When my friend, Joe blogged about the Canadian Border Services Agency (CBSA) visiting his site, I went and checked my own logs and found that they were paying a visit as well. I don't have much of a comment regarding the CBSA's visits to my site, but it struck me as odd after seeing the entries.
184.108.40.206 - - [15/Dec/2010:12:35:27 -0800] "GET /wp-content/themes/motion/ie6.css HTTP/1.1" 200 1443 "http://keyboardcowboy.ca/archives/730" "Mozilla/4.0 (compatible; MSIE 6.0; Windows NT 5.1; SV1)"
Here's what struck me: they're running Windows XP with Service Pack 1 and Internet Explorer 6.
How old is the garbage that they're using? Well, Windows XP came out in 2001 as well as Internet Explorer 6. Service Pack 1 is definitely old as it came out a year after XP's release.
Why? Here's an excerpt from a recent article where Chinese attackers managed to penetrate a number of federal government systems:
He added that in anticipating potential cyberattacks, "we have a strategy in place to try and evolve our systems as those who would attack them become more sophisticated."
Public Safety Minister Vic Toews said he could not speak about details pertaining to security-related incidents, but he said the government takes such threats seriously and has "measures in place" to address them.
What measures in place have you taken, Vic? How is it acceptable that our federal government (as oppposed to "Harper Government") is running software that pre-dates the formation as the Conservative Party as we know it? The Auditor General, Shiela Fraser warned in 2002 that the government systems were not up to snuff. It's amazing how we've gone nowhere in the past ten-years.
And while the excerpt from my log shows that this pre-dates the whole incident, it doesn't mean that the problem has gone away. In fact, Joe's blog article shows that as recent as March 9th that they were still using the decade-old browser.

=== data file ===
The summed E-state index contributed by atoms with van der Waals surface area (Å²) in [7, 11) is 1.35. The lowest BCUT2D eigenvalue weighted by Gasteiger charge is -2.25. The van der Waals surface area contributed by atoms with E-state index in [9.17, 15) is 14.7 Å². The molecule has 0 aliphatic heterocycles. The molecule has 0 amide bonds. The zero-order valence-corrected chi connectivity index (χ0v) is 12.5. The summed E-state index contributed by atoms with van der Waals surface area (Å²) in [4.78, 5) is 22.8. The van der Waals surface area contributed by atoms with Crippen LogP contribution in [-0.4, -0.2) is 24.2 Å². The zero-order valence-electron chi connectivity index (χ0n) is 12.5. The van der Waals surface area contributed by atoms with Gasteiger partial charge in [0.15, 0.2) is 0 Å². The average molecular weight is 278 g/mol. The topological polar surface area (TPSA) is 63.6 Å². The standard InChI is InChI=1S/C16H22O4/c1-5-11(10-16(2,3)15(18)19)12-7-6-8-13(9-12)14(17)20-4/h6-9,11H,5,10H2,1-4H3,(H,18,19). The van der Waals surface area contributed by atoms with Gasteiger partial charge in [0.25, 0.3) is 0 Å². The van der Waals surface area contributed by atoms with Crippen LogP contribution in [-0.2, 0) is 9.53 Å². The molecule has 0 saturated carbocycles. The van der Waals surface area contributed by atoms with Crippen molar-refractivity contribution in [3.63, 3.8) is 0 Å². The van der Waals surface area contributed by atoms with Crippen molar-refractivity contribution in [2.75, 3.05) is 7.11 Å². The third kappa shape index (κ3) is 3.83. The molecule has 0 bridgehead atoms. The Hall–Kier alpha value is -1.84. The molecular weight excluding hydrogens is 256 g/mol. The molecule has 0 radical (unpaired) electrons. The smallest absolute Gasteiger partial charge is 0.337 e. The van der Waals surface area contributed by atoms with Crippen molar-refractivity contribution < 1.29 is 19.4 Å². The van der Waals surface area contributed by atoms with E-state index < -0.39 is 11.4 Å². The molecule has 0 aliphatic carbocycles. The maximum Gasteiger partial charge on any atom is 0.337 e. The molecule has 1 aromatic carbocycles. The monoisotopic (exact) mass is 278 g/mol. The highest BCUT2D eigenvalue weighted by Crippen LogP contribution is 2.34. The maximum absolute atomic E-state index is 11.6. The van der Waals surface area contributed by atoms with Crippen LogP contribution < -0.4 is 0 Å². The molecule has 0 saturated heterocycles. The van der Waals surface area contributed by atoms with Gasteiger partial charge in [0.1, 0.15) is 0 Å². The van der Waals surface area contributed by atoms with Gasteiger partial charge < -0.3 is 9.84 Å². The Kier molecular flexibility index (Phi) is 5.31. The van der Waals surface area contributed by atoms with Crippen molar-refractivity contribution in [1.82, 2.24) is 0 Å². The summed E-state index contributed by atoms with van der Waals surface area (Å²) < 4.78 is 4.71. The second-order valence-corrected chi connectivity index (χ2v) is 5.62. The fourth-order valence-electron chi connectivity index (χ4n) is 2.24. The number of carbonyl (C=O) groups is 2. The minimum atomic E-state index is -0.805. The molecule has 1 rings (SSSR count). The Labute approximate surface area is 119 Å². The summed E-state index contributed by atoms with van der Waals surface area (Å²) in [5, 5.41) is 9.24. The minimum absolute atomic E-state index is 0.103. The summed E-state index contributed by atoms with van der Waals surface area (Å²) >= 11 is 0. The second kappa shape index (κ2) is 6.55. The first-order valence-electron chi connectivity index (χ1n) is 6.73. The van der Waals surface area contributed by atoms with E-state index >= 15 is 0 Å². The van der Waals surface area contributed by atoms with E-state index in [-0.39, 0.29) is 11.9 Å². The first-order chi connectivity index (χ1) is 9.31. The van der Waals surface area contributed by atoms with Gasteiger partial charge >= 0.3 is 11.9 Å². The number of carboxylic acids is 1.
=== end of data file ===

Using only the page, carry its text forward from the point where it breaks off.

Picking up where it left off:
It isn't just just the CBSA that has these problems. Up until October 2010, the RCMP was still actively browsing the Internet using Internet Explorer 6.
220.127.116.11 - - [02/Sep/2010:06:47:50 -0700] "GET /wp-content/themes/lightword/images/date_comm_box.png HTTP/1.1" 200 369 "-" "Mozilla/4.0 (compatible; MSIE 6.0; Windows NT 5.1; SV1; INFOWEB-APPROVED; INFOWEB-APPROVED-IE6-FR; .NET CLR 1.1.4322)"
The RCMP have frequently visited this website since I had started a new set of logs in May. When they revisited in October, they had finally upgraded to Internet Explorer 8.
The main reason a number of organizations (government or not) use this old browser is due to the fact that a number of arrogant, naive web developers relied on certain quirks or abilities that Internet Explorer permits. These features have problems with newer browsers and thus the applications that these groups have spent money on need to be upgraded or replaced. There are solutions for fixing this problem but bean counters tend to get in the way of progress.
Strategies for cybersecurity are lacking in all departments. When I blogged about government e-mail addresses in the Gawker database, I contacted the Communications and Security Establishment (CSE) regarding the matter and got this response:
Thank you for your interest. It is not in our role to pursue this but I will ask internally if it should be reported to the government CIRC. As you infer in your email, organizations should make their people aware that the best practice is to use different passwords for workplace versus non-workplace sites.
What is the government CIRC? Google tells me absolutely nothing. I wish at the time that I had asked, but it should be made clear how to report issues of concern to the federal government. The US government makes it very easy to do this and if Harper wishes to emulate more aspects of our American friends, at least emulate this.
Because of the lack of resources that I as a responsible citizen do not have at my disposal thanks to my government not taking any serious action on security matters, I will be speaking with my Member of Parliament about it. It's upsetting to say that I have to talk to my elected official to get IT departments in government agencies to simply keep their systems up to date.